Apple adds One Drop blood glucose monitor to store shelves

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one-drop
One Drop can predict blood glucose.
Photo: One Drop

Apple retail stores are expanding their lineup of health-related products with a blood glucose monitor that integrates with iPhone and Apple Watch.

One Drop might be the most beautifully designed blood glucose monitor we’ve ever seen. Its advanced health features though are what really set it apart from other products.

Activ5 pocket-size gym muscles into the Apple store

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Activebody’s Activ5
Activ5 and your iPhone can help build strength through isometric exercises.
Photo: Activebody

Activebody’s Activ5 is a palm-size accessory for isometric-based workouts. Along with companion iPhone and Apple Watch apps, it lets users exercise anywhere.

Apple approves of this workout gear enough to put Activ5 in its stores.

iOS 13 wish list: Giving health & fitness a workout

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Will Apple move workouts to iCloud so you can browse them on any device?
Will Apple move workouts to iCloud so you can browse them on any device?
Photo: Graham Bower/Cult of Mac

WWDC is less than a week away and there are already plenty of rumors doing the rounds on what new features Apple has in store for iOS and watchOS. Dark mode, a refreshed Reminders app and a new Find My app all look set to make an appearance.

But will Apple also be giving its operating systems a shot in the arm to improve their health and fitness as well? Here’s my top-ten wish list of announcements I’m hoping to hear during next week’s keynote. These features will get my pulse racing so fast it’ll trigger a heart rate warning on my Apple Watch.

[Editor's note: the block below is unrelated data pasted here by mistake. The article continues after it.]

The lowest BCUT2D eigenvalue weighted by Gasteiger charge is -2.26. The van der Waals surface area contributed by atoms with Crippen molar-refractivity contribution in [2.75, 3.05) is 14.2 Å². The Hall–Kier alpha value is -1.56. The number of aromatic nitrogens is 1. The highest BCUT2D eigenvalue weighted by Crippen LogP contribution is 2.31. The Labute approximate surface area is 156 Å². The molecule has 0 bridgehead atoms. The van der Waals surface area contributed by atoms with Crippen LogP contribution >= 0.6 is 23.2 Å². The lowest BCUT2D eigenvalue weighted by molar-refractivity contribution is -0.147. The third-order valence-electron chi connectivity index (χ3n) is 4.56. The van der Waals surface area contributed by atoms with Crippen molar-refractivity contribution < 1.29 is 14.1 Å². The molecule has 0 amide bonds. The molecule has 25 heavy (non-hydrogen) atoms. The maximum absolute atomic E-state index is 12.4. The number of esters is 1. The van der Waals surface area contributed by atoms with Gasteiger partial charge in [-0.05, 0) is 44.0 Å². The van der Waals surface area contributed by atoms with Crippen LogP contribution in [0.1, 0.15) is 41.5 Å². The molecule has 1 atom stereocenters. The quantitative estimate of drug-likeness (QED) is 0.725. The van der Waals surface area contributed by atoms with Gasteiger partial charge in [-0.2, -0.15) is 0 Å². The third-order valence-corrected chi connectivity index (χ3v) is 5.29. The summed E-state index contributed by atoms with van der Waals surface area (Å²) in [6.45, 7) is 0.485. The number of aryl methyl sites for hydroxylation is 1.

VO2 max: The Apple Watch metric that reveals your aerobic fitness

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Max-out your aerobic fitness with Apple Watch by checking the VO2 max metric.
Max out your aerobic fitness with Apple Watch.
Photo: Graham Bower/Cult of Mac

Want to know how fit you really are? Apple Watch provides loads of insightful metrics you could check. So many, in fact, that there is not enough space for them all in the Workout app. Instead, you’ll find much of this crucial data buried away in the Health app on your iPhone.

One of the most interesting is VO2 max, which is basically the ultimate test of your aerobic fitness. If you’re into endurance sports, VO2 max is a metric you’ll want to check out.

Here’s a quick guide to everything you need to know about VO2 max on Apple Watch: What it is, how to use it, and how to improve yours.

iPhone’s Health app helps solve UK murder

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A marathon runner's dashboard setup in the Health app.
The Health app can be a valuable tool for police too.
Photo: Graham Bower/Cult of Mac

A UK pharmacist’s attempt to collect more than $2.5 million in life insurance after murdering his wife was thwarted by Apple’s Health app for iOS.

Mitesh Patel strangled his wife, Jessica after five years of planning her murder, according to police. He attempted to make the entire murder look like a break in, but when authorities accessed the Health app on his iPhone and the one on his wife’s iPhone, the data told a completely different story.

How to sync your Apple workouts to Strava automatically

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Sync Apple Workout app with Strava to get the best of both worlds.
Using Apple's Workout app with Strava gives you the best of both worlds.